The idea of having control can be exciting and empowering, but a lot of us will choose control only when it is convenient for our ego. We love to be the decision maker and frequently call ourselves “control-freaks,” but when something occurs that is out of our control we become fixated on it. We will put all of our focus on blaming someone or something, and because we can’t control that one aspect of the situation, we give up all control surrounding the event or circumstance.
Controlling the uncontrollable
I used to do the same thing; I loved to be in control of my training sessions and be involved when my coach planned my season competitions. I wanted to feel like I had control over my destiny, but whenever I had a bad race or didn’t perform to the level, I thought I should it was ALWAYS my coaches fault.
“He (my coach) didn’t believe in me, so I performed poorly,” was a frequent thought I let wreak havoc in my mind. “He (my coach) doesn’t care how I feel; he wants to mess with my head and make me quit,” was another one I remember vividly saying after being somewhat scolded for not adapting quickly enough to a higher volume of training.
These limiting and negative thought patterns completely gave away any of my control over the situation. They focused only on the uncontrollable; what I assumed my coach thought of me, rather than on what I could control; my focus and thoughts.
Take back your power
So, someone doesn’t believe in you. It’s not the greatest situation to be in, but the reality is that the only person whose belief matters is you. The beliefs and thoughts of others are ultimately out of your control, so instead focus on what you can control; your thoughts, feelings and actions.
Having control can be scary because the only person to blame for failure is you. Taking control is also incredibly empowering because you don’t have to rely on anyone else but yourself. Blaming others is a lot like chewing cheap dollar store gum, it tastes good at first, but very quickly all of the flavour leaves and you are left with a sticky and unsatisfying situation.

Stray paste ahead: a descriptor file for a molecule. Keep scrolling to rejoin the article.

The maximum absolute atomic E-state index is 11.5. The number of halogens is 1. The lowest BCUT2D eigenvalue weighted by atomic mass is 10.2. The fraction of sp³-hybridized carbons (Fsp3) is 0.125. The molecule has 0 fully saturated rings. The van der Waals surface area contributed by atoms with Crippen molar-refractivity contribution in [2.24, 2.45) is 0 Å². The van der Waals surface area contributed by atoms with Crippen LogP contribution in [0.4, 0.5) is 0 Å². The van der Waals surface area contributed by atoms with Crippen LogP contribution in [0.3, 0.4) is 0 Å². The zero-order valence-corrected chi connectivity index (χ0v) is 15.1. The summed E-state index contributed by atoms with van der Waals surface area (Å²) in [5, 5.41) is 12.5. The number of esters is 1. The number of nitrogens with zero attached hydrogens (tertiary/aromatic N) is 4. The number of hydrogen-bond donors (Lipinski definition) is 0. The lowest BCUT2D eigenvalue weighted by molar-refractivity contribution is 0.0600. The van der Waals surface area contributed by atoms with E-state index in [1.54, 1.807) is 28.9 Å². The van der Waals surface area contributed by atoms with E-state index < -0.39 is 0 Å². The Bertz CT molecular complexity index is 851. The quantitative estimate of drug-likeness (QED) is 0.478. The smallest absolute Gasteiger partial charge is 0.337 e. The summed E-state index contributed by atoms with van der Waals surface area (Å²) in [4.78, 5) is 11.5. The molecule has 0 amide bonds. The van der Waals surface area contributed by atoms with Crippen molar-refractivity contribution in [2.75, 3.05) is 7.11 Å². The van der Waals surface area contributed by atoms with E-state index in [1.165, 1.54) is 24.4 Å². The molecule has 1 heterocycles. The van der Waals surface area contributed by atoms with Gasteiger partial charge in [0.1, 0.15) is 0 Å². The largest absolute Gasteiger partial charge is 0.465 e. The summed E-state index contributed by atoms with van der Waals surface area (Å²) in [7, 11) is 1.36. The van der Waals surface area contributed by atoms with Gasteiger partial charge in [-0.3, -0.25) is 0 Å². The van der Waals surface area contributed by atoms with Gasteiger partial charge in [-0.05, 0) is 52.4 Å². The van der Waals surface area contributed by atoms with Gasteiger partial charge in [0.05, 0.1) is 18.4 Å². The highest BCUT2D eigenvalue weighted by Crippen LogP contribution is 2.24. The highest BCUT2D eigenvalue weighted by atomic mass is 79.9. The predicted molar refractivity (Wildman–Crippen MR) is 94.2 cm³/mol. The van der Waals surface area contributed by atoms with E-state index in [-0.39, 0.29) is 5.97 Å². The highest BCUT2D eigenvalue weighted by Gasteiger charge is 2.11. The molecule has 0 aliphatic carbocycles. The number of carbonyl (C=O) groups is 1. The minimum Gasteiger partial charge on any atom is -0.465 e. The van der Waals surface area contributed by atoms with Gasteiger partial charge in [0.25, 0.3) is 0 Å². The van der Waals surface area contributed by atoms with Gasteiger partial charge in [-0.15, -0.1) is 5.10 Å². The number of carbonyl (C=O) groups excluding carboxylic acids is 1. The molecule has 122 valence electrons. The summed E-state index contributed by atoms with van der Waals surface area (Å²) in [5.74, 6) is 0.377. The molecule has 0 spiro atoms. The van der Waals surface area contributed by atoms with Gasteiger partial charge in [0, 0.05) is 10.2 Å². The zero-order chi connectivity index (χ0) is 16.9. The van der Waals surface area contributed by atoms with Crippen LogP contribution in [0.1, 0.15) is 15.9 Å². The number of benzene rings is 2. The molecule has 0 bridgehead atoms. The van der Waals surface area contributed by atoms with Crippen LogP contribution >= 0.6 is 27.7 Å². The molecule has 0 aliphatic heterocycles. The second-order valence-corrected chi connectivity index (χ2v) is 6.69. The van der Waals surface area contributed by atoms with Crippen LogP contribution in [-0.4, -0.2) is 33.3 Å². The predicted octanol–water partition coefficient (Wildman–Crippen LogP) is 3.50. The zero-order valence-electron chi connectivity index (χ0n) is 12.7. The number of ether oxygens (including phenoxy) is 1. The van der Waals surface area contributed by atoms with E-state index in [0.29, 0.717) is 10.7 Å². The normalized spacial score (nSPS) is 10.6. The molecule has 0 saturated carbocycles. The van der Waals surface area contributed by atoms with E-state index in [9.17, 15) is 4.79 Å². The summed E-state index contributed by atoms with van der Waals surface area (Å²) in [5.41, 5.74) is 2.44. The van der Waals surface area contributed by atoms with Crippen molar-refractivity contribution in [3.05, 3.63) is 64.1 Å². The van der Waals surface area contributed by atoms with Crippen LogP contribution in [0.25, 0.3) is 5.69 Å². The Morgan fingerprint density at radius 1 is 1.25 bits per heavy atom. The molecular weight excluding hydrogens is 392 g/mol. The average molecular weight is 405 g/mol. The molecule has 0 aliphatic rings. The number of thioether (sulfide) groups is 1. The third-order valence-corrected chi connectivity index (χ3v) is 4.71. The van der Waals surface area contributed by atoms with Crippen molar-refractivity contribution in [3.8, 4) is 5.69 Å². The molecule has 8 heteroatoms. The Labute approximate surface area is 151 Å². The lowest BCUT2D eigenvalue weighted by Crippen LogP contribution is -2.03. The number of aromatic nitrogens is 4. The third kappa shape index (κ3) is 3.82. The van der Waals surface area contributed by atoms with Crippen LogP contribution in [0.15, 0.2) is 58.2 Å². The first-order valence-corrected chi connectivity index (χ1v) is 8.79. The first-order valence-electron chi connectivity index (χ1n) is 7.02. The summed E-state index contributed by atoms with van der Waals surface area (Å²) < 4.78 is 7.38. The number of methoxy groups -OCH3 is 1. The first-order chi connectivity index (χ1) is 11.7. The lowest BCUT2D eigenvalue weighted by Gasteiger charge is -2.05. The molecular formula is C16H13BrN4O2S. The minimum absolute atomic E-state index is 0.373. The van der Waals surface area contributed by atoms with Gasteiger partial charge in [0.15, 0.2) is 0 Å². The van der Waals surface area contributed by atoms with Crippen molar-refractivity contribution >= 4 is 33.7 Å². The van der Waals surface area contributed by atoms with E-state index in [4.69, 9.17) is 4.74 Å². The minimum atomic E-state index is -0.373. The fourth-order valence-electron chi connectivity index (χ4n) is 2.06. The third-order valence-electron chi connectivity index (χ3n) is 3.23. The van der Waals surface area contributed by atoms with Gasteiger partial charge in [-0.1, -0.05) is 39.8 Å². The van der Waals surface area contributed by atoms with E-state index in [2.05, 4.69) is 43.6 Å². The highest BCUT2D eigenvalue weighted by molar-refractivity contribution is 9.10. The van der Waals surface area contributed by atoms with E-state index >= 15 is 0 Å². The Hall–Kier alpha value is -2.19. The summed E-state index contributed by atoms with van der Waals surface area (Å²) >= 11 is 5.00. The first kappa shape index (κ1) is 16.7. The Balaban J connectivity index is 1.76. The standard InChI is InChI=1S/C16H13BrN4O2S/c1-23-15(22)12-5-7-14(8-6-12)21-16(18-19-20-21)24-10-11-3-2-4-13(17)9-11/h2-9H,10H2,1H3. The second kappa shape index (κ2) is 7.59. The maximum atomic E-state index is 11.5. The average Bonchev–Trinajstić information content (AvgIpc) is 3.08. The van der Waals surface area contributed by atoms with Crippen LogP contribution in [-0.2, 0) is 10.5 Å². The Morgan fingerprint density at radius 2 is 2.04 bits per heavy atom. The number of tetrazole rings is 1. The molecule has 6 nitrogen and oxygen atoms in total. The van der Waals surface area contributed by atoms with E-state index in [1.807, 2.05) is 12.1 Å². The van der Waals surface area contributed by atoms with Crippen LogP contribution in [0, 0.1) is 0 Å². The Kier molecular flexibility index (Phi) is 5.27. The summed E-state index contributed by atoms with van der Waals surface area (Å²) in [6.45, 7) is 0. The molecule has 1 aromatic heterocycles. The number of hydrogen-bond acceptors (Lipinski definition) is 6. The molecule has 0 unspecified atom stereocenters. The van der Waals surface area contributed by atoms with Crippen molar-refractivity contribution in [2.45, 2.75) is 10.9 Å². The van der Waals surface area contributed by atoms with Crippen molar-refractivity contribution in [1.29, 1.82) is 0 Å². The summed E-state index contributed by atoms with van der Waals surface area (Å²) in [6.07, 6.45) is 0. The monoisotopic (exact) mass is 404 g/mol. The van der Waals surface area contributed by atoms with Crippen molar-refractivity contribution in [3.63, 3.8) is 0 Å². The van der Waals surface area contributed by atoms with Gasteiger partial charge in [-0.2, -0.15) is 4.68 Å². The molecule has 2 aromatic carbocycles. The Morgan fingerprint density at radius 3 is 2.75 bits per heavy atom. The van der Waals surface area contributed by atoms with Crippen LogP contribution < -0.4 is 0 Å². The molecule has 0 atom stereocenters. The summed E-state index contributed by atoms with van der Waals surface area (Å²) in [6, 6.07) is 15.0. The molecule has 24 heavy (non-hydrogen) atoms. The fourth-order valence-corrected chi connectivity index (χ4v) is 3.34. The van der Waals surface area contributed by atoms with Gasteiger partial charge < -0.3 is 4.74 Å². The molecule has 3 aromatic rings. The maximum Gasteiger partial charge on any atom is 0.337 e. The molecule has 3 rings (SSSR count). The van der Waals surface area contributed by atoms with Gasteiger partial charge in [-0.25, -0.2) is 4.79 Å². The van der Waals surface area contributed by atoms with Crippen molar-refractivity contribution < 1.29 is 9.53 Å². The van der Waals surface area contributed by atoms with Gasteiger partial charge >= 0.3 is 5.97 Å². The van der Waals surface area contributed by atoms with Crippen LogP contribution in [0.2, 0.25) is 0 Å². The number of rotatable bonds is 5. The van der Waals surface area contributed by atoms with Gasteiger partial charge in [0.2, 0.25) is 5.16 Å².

When reflecting on an obstacle or adverse outcome, think about what you can control in the situation. When you start to blame others, refocus and think about what you can do to move forward, learn and grow. Failure is a gift; it teaches us some of the most valuable lessons we can learn in life. Fearing failure is a healthy and human reaction, but you have the power to change your thinking. When we turn our thinking to focus on what we can control, take ownership of our thoughts and our reactions, we empower ourselves to achieve things we never thought possible.
An Exercise in Control
A great exercise to start taking back your power is a reflection, write out one or two circumstances in the past where you focused on the uncontrollable. There is no shame or judgement here, recognize when you have previously blamed someone or something else. After you’ve taken a moment to reflect, write out what you could have thought or done that was within your control. If you start to beat yourself up over the past, you might as well stick that gross cheap gum back in your mouth. There is no point in engaging in self-judgment, you can’t change it so you might as well own it.
Ditch the blame, and practice catching yourself whenever you start to give away your control. Over time, you’ll train yourself to let go of those limiting thoughts and take control of your experiences. You will open yourself up to options, possibilities and opportunities you never thought possible because you’ve widened your focus to growth, rather than shrinking it to blame.